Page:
What does an active tropical season mean for snow in the Tri-Cities?


I know what you're thinking, "Winter?! It's not even September yet!" Trust me. I don't know why my mind wanders to the places it does, but here we are.

Harvey's destruction is on almost everyone's mind nationwide, but there's one thing that hasn't been mentioned much. Since 1950, this is the 10th year in which the eighth named storm has come before September 1st.

Why does that matter? Well that might play a role in the upcoming winter. Tropical systems unleash a lot of heat towards the poles. In the winter, the atmosphere may need to make up for whatever heat isn't transported during the tropical season. (This is something I was taught by Dr. Gary Lackmann at NC State in my senior year, and it still amazes me.)

So, here's what I did. I found the other nine years that had eight named storms before September 1 and saw what happened the following winter. For you statistics gurus, we're working with a small sample size here. That puts us at a disadvantage, but still is worth the research to me.

In the nine years that saw eight named storms prior to 9/1, seven of the following winters featured below average snowfall. (And I mean way below average.)

One possible reason for that is that there was a lot of heat transported to the poles in the tropical season, and so the atmosphere didn't have to make up for the lack of balance in the winter. That would mean less snowstorms and thus, less snow in the Tri-Cities.

Let's try this another way. Let's just say that since we've had eight named storms halfway through the tropical season, that we're 'on pace' for 16-18 named storms for the entire season.

There were also nine seasons since 1950 in which that happened, and seven of the nine featured below average snowfall.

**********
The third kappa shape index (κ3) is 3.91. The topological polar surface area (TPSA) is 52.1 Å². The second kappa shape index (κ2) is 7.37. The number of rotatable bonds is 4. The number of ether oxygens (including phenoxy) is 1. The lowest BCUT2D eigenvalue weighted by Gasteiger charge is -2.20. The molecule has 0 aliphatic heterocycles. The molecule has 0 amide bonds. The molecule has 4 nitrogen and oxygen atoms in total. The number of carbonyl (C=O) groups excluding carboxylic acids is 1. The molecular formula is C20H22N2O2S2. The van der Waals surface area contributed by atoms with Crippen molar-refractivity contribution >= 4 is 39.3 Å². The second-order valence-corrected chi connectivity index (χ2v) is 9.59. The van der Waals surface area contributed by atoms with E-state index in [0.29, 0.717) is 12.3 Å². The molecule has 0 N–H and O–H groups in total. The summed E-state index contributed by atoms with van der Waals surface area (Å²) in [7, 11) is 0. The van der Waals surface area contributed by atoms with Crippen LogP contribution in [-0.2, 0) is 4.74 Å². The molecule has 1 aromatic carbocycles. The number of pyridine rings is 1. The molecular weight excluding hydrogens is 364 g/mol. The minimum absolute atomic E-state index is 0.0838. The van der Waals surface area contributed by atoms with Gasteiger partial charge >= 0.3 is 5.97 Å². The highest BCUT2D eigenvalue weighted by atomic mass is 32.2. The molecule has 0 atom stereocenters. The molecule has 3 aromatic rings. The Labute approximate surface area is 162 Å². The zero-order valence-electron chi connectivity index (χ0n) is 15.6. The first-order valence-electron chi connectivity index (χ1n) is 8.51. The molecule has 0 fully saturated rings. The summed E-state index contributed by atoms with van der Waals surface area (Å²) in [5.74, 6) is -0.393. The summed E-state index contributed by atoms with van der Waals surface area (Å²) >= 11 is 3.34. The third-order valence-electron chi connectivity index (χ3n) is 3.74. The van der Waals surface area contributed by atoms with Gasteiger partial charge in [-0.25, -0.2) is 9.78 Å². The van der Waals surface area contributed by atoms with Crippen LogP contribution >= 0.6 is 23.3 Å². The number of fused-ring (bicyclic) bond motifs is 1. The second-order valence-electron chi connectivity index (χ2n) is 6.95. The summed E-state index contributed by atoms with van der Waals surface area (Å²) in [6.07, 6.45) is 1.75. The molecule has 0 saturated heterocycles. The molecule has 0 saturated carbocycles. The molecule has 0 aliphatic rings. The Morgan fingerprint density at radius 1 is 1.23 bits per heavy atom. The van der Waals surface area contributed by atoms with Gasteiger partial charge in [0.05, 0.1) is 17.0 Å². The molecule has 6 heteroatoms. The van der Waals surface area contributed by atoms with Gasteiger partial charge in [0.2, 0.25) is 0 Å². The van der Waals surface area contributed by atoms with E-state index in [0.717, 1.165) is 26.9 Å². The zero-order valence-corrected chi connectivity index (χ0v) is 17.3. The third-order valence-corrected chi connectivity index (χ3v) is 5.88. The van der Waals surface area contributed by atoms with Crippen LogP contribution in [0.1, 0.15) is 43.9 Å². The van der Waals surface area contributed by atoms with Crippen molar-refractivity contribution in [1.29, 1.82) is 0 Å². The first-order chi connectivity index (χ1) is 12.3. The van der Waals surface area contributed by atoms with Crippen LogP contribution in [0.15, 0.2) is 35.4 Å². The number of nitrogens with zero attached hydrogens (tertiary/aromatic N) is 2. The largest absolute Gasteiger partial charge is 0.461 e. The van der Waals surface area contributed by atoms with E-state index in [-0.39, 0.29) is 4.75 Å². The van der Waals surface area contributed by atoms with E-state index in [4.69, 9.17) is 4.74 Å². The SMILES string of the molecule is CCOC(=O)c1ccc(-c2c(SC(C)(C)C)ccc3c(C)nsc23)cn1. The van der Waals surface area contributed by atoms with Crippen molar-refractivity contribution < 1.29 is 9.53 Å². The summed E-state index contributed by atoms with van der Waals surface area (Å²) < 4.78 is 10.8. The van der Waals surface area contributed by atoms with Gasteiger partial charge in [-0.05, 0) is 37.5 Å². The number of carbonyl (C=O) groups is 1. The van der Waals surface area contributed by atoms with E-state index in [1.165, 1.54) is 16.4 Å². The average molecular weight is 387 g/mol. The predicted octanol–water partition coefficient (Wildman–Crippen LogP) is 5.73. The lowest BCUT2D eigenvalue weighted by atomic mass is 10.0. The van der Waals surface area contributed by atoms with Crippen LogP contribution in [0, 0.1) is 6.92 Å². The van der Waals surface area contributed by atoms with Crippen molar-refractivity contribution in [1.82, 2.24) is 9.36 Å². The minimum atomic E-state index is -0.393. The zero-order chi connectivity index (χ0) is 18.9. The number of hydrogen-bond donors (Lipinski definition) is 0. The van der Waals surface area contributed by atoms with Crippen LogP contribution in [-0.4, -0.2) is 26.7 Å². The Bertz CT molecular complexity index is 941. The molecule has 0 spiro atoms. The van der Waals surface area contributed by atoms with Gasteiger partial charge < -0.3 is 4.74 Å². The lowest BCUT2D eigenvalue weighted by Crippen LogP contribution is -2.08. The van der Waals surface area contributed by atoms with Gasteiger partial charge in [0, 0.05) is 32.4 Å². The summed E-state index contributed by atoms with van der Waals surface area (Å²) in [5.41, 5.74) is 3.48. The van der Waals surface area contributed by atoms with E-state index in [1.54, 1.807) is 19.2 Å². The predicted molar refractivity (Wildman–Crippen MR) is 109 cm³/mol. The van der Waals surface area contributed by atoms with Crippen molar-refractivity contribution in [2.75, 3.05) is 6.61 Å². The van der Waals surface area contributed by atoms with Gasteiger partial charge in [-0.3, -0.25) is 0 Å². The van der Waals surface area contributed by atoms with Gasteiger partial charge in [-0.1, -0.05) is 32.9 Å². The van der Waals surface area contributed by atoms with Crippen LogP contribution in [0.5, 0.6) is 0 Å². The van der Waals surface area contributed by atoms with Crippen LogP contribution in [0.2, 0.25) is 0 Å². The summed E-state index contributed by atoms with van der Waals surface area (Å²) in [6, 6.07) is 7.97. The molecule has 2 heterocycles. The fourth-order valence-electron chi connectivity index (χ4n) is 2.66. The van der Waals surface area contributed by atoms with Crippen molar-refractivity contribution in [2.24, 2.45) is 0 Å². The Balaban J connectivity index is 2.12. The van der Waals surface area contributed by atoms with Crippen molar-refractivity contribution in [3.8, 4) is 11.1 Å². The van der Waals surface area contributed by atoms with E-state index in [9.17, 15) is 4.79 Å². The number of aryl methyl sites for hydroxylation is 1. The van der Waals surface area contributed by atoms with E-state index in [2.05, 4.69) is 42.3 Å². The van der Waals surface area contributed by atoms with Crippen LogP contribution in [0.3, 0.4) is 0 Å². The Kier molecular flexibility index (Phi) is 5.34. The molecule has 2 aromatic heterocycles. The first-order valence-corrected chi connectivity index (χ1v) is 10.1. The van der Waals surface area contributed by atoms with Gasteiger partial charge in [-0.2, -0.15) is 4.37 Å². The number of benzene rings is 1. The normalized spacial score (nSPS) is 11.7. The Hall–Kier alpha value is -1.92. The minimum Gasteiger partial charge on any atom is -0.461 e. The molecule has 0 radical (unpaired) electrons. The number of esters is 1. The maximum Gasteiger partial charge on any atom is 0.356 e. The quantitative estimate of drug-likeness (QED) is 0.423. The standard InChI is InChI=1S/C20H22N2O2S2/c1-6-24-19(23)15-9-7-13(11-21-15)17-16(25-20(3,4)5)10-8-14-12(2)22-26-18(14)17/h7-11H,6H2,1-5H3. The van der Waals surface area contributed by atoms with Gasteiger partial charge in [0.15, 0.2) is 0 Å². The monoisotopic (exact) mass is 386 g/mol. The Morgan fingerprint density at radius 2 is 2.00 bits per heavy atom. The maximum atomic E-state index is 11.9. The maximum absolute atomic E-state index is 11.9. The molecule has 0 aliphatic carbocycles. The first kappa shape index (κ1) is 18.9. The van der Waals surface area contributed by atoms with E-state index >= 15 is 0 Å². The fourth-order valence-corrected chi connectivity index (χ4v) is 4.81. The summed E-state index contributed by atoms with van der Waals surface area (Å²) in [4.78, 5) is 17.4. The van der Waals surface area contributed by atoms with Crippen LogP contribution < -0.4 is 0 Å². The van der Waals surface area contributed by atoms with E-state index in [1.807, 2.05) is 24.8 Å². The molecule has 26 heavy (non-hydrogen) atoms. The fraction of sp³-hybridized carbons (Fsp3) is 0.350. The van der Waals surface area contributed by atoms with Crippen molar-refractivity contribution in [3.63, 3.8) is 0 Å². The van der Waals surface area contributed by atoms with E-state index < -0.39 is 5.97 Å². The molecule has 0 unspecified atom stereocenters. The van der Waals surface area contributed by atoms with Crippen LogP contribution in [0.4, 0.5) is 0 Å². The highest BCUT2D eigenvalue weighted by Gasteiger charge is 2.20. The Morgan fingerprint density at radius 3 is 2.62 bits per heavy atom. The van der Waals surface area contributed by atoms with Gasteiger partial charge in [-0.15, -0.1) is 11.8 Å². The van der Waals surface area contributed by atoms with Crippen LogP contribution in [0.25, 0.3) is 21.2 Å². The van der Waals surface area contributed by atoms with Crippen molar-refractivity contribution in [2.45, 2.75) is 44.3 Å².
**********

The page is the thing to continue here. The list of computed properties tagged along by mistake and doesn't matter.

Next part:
As was brought up to me by two fellow meteorologists from North Carolina, there's another way to look at this. I could look at the 'Accumulated Cyclone Energy' per year and look at the snow that followed.

Accumulated Cyclone Energy (ACE) "is used to express the activity and destructive potential of individual tropical cyclones and entire tropical cyclone seasons," according to Weather Underground. Since 1970, the average ACE in the Atlantic is 110 x 10 4 .

Seven of the nine seasons that had an 'H' storm before 9/1 had above average ACE. Out of the 16 years that had above average ACE since 1970, though, 14 of the following winters had below average snowfall.

If we find that this year's ACE is above the average of 110 x 10 4 then we can possibly use that as part of our winter forecast down the road. There are obviously many other factors that we have to consider, but this may have to be one of them!

Hope you enjoyed reading this post! If you ever have feedback or things that you want us to explore further, feel free to let us know!

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